Children in Foster Care ‘Desperately Need’ Adoption

I’ve written a lot about the Benjamin Wyrembek case lately.  I think it needed to be done because there were so many articles being written about it that failed to grasp the obvious moral and (as it turned out) legal point – it’s not OK to kidnap a father’s child and call it adoption.  The instant the adoptive couple learned that the child they were attempting to adopt had a fit father who wanted custody of his son, they should have handed him over and sought another child to adopt.

There are plenty.  In fact, worldwide there are millions of children in orphanages who receive far less than the minimum of care.  If adopting a child from a foreign country doesn’t appeal to you, there are, at any given time, over 400,000 children in foster care in this country whose parents have had their rights terminated.  That means that those children too need parents.

To all parents like the ones who tried to adopt Benjamin Wyrembek’s son, I say one simple thing: even if you don’t care about the parental rights of the dad, think about all those children in the United States and the rest of the world who desperately need parents.

In fact, read this short article (KION Right, 11/6/10).  While you’re reading, understand something about foster care.  A child placed in foster care has a home (in fact usually several homes), at most until he/she turns 18.  At that point, foster care is no longer an option.  At that point the young adult is on his/her own.  At that point he/she truly has no one to turn to for guidance or a roof and a meal. 

As one social worker quoted in the article said,

“Children who grow up in foster care and who leave foster care when they’re 18 without a family. The majority of them end up on the streets or in prison within the first four years of leaving the system,” said Social Worker Mary Greenham.

That doesn’t happen to all children in foster care of course.  Some form more permanent bonds with families, but many do not.  And those are kids for whom life can be a losing proposition.

That’s why parents like the ones who tried to adopt Benjamin Wyrembek’s son need to redirect their kind, loving motivations toward children who need it and away from those who don’t.  For example,

Children like Lucien, a 3 year old who’s been abused, neglected and witnessed domestic violence.

But things started to change for him about a year ago. Natasha Taylor and her husband met him through child protective services and decided to adopt him.

“Give him a chance in life to be able to provide a safe home for him that he didn’t have and give him the love he needs to be successful in life,” said Taylor.

In front of a judge today, Taylor and her husband promised to love, support and respect lucien for the rest of their lives, but Lucien is just one child. There are so many more looking for a loving family.

“We at any time have 20 to 30 children that desperately need homes. We need people to commit to children and take them into their homes and say they’ll be their families forever,” said Greenham.

I would like the parents who tried to adopt Benjamin Wyrembek’s son to read every single word of that last quotation and explain why they spent three years and countless thousands of dollars trying to hang on to a child who didn’t need parents since he already had a dad.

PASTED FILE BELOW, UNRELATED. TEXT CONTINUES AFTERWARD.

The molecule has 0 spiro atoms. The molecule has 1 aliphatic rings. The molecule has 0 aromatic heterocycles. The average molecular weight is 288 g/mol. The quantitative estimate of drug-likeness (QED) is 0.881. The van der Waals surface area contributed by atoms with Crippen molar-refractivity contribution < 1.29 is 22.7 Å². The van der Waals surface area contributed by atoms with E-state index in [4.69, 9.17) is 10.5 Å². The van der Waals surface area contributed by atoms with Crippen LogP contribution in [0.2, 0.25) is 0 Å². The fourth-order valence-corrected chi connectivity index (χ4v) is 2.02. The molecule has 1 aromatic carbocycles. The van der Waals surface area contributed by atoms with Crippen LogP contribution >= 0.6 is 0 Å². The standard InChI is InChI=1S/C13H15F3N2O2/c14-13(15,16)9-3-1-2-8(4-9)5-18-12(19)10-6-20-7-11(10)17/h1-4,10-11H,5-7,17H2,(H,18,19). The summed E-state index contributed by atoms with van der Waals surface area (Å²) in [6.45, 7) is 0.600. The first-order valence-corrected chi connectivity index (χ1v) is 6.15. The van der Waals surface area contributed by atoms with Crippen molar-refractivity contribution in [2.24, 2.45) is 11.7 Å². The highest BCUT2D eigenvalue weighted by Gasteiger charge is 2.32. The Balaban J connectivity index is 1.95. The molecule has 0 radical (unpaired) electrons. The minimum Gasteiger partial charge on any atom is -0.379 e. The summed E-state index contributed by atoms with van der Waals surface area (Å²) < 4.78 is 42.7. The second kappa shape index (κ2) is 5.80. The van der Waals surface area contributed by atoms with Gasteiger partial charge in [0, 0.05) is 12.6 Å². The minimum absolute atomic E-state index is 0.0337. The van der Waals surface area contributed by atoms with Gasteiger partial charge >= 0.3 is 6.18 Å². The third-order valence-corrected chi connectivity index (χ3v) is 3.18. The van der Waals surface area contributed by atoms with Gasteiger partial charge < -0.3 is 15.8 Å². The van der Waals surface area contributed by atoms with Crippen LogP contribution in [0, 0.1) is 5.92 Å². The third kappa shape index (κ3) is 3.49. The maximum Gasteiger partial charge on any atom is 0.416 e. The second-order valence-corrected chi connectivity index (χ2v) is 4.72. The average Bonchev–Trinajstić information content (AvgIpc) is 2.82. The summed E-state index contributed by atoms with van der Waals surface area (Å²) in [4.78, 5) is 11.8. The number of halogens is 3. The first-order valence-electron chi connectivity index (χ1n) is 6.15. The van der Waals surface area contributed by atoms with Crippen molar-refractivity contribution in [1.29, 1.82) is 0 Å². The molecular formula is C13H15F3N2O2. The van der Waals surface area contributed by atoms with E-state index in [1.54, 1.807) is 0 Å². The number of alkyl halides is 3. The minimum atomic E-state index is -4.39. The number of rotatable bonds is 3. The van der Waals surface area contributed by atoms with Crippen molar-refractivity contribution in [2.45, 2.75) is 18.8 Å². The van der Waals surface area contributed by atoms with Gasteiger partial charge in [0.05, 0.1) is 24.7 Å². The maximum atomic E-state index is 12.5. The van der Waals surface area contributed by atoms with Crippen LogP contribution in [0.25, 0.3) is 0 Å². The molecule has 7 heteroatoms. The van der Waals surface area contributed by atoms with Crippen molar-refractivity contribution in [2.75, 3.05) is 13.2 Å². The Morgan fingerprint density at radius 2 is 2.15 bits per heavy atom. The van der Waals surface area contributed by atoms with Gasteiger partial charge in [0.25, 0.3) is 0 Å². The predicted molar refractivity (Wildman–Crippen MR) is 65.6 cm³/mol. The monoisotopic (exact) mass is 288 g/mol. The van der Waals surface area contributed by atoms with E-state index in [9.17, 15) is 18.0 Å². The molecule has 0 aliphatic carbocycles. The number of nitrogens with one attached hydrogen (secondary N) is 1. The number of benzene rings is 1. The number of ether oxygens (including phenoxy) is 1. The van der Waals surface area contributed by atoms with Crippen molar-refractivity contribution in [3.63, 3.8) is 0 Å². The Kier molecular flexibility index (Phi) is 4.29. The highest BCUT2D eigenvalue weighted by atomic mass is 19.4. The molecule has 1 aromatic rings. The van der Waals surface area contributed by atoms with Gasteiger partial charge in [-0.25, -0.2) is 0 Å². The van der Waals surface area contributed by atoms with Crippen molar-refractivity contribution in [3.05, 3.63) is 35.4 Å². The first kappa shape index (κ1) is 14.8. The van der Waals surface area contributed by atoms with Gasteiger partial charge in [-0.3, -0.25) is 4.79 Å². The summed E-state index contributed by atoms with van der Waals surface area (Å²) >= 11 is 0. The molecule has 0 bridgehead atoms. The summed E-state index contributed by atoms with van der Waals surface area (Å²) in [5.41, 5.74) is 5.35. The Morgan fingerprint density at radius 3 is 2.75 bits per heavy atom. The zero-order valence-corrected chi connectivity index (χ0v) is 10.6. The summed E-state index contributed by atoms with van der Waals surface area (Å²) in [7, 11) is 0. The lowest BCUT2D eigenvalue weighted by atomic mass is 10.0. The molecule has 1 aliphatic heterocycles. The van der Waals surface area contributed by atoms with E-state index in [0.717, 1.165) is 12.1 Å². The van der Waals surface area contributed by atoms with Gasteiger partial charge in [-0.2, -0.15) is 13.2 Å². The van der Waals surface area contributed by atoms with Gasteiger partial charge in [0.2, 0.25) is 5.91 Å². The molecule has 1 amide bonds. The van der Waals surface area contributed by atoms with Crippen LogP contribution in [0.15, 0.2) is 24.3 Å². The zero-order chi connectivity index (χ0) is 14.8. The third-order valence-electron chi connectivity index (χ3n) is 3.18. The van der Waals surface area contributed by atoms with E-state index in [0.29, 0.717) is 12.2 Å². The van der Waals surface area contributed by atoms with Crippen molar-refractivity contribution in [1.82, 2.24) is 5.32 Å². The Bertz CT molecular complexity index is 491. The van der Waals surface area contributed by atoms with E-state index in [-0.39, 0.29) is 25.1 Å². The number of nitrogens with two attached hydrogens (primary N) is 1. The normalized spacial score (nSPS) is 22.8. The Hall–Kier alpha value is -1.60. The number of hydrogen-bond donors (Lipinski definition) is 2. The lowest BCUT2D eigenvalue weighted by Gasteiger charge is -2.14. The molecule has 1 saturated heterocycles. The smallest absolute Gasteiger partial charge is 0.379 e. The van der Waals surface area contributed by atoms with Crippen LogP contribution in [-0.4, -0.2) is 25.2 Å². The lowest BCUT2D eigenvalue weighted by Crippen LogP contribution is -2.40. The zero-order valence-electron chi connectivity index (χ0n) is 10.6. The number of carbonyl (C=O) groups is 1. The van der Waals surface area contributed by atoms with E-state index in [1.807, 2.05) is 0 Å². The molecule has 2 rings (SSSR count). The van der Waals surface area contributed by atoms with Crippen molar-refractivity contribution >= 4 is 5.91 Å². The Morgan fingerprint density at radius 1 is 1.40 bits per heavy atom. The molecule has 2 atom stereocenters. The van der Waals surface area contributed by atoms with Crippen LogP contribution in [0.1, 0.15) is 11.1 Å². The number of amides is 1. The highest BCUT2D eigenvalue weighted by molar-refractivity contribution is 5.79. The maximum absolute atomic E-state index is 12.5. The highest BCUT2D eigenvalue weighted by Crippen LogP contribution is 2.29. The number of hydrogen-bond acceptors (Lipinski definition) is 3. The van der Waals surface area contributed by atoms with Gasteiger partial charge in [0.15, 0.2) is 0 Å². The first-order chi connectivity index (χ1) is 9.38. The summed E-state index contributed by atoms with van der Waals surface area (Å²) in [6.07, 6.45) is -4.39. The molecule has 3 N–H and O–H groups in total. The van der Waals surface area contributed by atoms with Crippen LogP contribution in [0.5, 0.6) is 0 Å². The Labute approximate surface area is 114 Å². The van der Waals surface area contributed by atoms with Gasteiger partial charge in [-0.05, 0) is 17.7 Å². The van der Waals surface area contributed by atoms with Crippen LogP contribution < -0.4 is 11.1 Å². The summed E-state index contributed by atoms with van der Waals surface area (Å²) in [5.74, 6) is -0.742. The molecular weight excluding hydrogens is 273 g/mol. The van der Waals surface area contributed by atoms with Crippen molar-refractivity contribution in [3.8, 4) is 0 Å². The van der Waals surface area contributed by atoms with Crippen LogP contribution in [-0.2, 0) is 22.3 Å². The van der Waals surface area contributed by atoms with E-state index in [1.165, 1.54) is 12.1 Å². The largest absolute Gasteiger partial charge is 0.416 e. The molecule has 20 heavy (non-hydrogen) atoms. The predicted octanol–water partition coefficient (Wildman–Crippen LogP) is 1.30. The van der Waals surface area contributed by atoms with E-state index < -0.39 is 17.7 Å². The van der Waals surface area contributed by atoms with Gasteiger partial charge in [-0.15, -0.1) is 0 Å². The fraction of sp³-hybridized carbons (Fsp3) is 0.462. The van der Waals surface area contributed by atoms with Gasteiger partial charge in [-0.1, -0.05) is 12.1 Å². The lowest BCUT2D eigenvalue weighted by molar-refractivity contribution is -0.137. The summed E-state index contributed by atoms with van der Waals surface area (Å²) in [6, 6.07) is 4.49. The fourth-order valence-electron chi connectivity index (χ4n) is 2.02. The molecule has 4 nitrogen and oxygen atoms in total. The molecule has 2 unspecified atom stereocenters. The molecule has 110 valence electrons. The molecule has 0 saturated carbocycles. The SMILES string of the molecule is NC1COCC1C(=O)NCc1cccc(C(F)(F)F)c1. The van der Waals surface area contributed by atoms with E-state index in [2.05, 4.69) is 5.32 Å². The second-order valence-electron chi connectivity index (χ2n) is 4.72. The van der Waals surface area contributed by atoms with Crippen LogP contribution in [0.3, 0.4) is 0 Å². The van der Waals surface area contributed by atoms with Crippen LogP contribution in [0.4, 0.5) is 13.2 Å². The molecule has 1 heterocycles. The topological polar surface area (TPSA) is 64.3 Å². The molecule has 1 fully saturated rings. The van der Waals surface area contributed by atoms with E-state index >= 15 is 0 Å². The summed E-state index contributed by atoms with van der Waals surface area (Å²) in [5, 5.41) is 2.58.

I want them to read the words of one social worker in one CPS agency in one county in the country who says that, at all times they have 20-30 children who “desperately need homes.”  I want them to explain why they spurned those children and thousands of others just so they could take Benjamin Wyrembek’s son.

And while they’re at it, I’d like state legislatures across the country to explain something similar – their infatuation with putative father registries.  Although state laws creating putative father registries routinely recite that they’re doing so in order to give single fathers the opportunity to secure their parental rights, that is simple nonsense.  I know it’s nonsense because single fathers already have that ability via that old, well-known expedient the paternity suit.

Paternity suits have been around a long time and they exist in order that a person – man or woman – may establish the paternity of a child.  In short, men have already been able to legally establish their paternity, so adding a putative father registry doesn’t help any.

And PFRs aren’t meant to.  What they’re meant to do is in fact the opposite.  They’re meant to cut off the father’s rights in the event the mother places the child for adoption.  If she does and the dad hasn’t filed the appropriate form in the appropriate time with the state’s registry, he isn’t entitled to notice of the adoption and his rights are terminated in his absence and without his knowledge.

Into the bargain, PFRs are closely guarded secrets.  The State of Texas budgets no money to publicize its PFR or let dads know the consequences of not filing.  The unsurprising result is that Texans overwhelmingly don’t even know their registry exists.  An Ohio economist emailed me recently to say that, in the 13 year history of that state’s PFR, a grand total of 1,116 men have filed.  In other words, Ohioans are as much in the dark about their registry as Texans are about theirs.

It just so happened that Benjamin Wyrembek was one of those 1,116.  Otherwise, the attempt to take his son would have succeeded and he’d never even have known.

And that makes my final point – that putative father registries accomplish what was tried in the Wyrembek case.  They force adoption on children with fit fathers while simultaneously depriving children like those described in the article linked to of parents they so “desperately need.”

The moral of the story is this: when we honor fathers’ rights to their own children, we not only benefit them, we benefit other unseen children as well.

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